Professor Haldane, one of the three winners, is now speaking to the room live over the phone. He is somewhat emotional, which is understandable, and says he was "very surprised, very gratified".

11:55 On pretzels and topology

Swedish physicist Thors Hans Hansson is now using a pretzel, bagel and a cinnamon roll to explain topology and how the US-based trio revealed the secrets of exotic matter. It has something to do with how the bagel has one hole, the pretzel many holes and the cinnamon roll none, and that's what a topologist would talk about if you asked them how the pastries differ. Topologists seem like a fun bunch.

It seems to go over the heads of most of the reporters in the room, but the press release says: "This year’s Laureates opened the door on an unknown world where matter can assume strange states. They have used advanced mathematical methods to study unusual phases, or states, of matter, such as superconductors, superfluids or thin magnetic films. Thanks to their pioneering work, the hunt is now on for new and exotic phases of matter. Many people are hopeful of future applications in both materials science and electronics."

11:48 The winners are...

... David J. Thouless, the other half jointly to F. Duncan M. Haldane and J. Michael Kosterlitz "for theoretical discoveries of topological phase transitions and topological phases of matter".

11:40 Hold onto your seats...

You should be able to watch a live stream of the announcement if you scroll down.

11:35 International attention

The Local's reporter Lee Roden snapped this picture of international journalists at the press conference, which is about to start at the Royal Academy of Sciences in Stockholm.

There are plenty of Asian journalists in the room, he says, including television. Of course, it has been a good Nobel week for that part of the world so far. Yesterday's Medicine winner, Yoshinori Ohsumi, is from Japan. And last year, one of the two winners was Takaaki Kajita, also from Japan.

The Nobel Prize press conference. Photo: Lee Roden/The Local

11:25 Fun facts

Or some kind of facts, anyway. 200 people have been awarded the Physics prize since 1901. Of those, two have been women. US scientist John Bardeen, meanwhile, has won it twice: in 1956 and 1972.

The two most common dates for Nobel Physics Laureates' birthdays are May 21st and February 28th. 

11:15 Watch the announcement live

This year's Nobel Prize in Physics winner will be announced at 11.45am, and the judges are usually pretty punctual. In theory you should be able to watch the live stream below, but they had some tech issues yesterday, so we make no promises.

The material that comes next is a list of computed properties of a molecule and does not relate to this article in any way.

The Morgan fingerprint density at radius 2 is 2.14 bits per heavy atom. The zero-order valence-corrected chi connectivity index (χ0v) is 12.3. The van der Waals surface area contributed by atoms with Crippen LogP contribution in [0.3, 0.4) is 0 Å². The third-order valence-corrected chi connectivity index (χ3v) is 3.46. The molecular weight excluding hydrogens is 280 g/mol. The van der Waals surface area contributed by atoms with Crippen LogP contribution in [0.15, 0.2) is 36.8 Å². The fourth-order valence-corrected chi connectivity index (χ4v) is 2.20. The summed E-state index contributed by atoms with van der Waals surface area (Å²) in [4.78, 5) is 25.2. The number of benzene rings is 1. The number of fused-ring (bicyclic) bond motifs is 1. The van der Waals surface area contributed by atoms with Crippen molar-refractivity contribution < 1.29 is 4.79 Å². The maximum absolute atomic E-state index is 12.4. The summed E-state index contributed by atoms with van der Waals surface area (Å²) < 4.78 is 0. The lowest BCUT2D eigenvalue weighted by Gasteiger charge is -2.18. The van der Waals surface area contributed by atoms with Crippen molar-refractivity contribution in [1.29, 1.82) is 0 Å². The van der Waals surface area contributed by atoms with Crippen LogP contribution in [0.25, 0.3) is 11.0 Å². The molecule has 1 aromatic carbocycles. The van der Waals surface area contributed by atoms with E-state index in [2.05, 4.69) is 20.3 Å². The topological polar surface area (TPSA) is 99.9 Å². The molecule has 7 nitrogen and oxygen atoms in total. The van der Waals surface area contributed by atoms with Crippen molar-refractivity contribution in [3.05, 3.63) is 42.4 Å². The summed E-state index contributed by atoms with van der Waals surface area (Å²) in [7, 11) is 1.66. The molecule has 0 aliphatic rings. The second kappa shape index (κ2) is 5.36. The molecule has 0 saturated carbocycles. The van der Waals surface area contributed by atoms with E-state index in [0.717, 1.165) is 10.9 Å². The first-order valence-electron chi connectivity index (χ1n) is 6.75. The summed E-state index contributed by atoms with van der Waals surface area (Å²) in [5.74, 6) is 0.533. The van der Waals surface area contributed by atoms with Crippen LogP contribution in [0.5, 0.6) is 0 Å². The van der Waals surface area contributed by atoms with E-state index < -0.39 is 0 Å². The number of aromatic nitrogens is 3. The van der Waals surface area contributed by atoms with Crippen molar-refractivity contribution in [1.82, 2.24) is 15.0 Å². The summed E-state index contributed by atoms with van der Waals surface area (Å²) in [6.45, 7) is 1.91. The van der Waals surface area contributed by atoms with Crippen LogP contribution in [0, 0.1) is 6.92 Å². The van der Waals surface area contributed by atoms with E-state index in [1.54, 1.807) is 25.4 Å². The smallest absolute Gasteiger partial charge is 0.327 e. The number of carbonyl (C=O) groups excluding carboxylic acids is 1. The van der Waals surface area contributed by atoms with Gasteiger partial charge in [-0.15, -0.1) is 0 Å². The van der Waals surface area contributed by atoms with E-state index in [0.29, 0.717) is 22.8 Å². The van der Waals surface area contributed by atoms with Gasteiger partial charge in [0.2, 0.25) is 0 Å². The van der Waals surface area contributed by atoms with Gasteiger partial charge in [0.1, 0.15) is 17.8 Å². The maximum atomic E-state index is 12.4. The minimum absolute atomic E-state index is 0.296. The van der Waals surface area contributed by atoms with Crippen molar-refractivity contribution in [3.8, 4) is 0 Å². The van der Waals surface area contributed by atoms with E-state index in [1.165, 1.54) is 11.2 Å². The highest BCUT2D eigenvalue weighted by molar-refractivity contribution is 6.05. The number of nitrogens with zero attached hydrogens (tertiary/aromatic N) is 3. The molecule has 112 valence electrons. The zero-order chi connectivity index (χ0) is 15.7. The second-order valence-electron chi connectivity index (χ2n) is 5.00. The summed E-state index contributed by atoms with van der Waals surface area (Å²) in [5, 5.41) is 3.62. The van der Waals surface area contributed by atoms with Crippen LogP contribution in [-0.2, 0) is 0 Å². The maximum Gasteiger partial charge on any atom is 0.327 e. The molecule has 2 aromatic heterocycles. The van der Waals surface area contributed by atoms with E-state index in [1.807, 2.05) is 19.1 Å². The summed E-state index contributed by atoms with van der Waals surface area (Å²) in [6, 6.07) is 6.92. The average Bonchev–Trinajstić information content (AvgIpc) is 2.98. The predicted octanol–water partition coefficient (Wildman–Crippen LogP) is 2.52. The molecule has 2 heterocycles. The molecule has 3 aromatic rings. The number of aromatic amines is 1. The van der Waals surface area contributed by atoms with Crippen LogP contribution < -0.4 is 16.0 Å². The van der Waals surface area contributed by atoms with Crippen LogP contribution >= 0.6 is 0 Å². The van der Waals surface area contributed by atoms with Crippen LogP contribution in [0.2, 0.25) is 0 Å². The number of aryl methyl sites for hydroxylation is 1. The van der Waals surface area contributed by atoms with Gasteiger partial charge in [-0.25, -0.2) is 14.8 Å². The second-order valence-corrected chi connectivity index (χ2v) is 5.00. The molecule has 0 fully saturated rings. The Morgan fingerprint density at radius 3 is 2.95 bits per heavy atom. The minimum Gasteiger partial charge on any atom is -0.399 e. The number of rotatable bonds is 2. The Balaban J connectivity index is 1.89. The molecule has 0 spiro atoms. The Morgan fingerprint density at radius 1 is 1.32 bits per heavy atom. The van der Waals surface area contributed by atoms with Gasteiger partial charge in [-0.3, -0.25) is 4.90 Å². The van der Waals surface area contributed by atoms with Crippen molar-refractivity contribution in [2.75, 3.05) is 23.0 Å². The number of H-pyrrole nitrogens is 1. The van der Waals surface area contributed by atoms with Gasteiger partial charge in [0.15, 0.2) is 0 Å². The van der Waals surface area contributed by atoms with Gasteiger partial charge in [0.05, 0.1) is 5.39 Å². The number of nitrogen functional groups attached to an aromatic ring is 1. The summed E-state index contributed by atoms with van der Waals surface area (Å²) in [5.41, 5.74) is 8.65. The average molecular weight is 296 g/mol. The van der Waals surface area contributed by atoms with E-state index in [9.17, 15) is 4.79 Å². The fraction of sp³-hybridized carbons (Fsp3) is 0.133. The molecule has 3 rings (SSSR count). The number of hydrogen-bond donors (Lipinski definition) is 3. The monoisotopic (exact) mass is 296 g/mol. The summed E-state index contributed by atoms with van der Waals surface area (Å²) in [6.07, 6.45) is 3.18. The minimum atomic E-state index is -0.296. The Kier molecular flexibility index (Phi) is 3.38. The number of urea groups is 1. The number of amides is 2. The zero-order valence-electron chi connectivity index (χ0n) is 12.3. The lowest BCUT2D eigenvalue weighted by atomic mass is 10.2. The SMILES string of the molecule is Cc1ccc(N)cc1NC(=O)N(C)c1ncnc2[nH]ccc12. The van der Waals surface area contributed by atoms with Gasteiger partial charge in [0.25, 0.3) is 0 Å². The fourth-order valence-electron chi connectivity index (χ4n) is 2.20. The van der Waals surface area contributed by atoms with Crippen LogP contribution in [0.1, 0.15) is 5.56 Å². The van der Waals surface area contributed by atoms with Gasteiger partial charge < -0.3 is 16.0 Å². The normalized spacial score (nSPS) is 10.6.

10:54 Your best physics jokes

10:47 Better get working on that research

The average age of all Nobel Physics winners is 55 years, but the oldest laureate to date is Raymond Davis Jr, who was 88 years old when he won it in 2002. The youngest was Lawrence Bragg, who was 25 years old when he won it in 1915 together with his father. Now that's something to bragg about (sorry). 

10:40 The Royal Academy of Sciences

This is the Royal Academy of Sciences in Stockholm, where the winner of the 2016 Nobel Prize in Physics will be revealed in just over an hour. The winner gets told only just before the rest of us finds out, so depending on where in the world they live, it could be a very surprising early-morning wake-up call.

10:32 Forget about Nobel Prizes, give me my cinnamon bun 

In Sweden, the Nobel Prize committee is competing with another important day in Sweden: Cinnamon Bun Day. That's a whole day dedicated to Swedish cinnamon buns (kanelbullar), so if you were to imagine what the perfect day would look like: this is it. If nobody volunteers to buy you a fika, here's our favourite recipe.

Story continues below…

10:30 Nobel Prize in Physics 2016

Good morning and welcome to another day of Nobel excitement, we bet you can't get enough. Our editor Emma Löfgren and reporter Lee Roden are covering the announcement live from Stockholm. As is by now as much of a tradition as the Nobel Prize announcements themselves, they are likely to fall back on silly physics jokes to cover up the fact that they don't really remember much of physics at all from school. 

If you missed yesterday's Nobel Prize in Physiology or Medicine, read more about it here.

For more news from Sweden, join us on Facebook and Twitter.

Emma Löfgren (emma.lofgren@thelocal.com)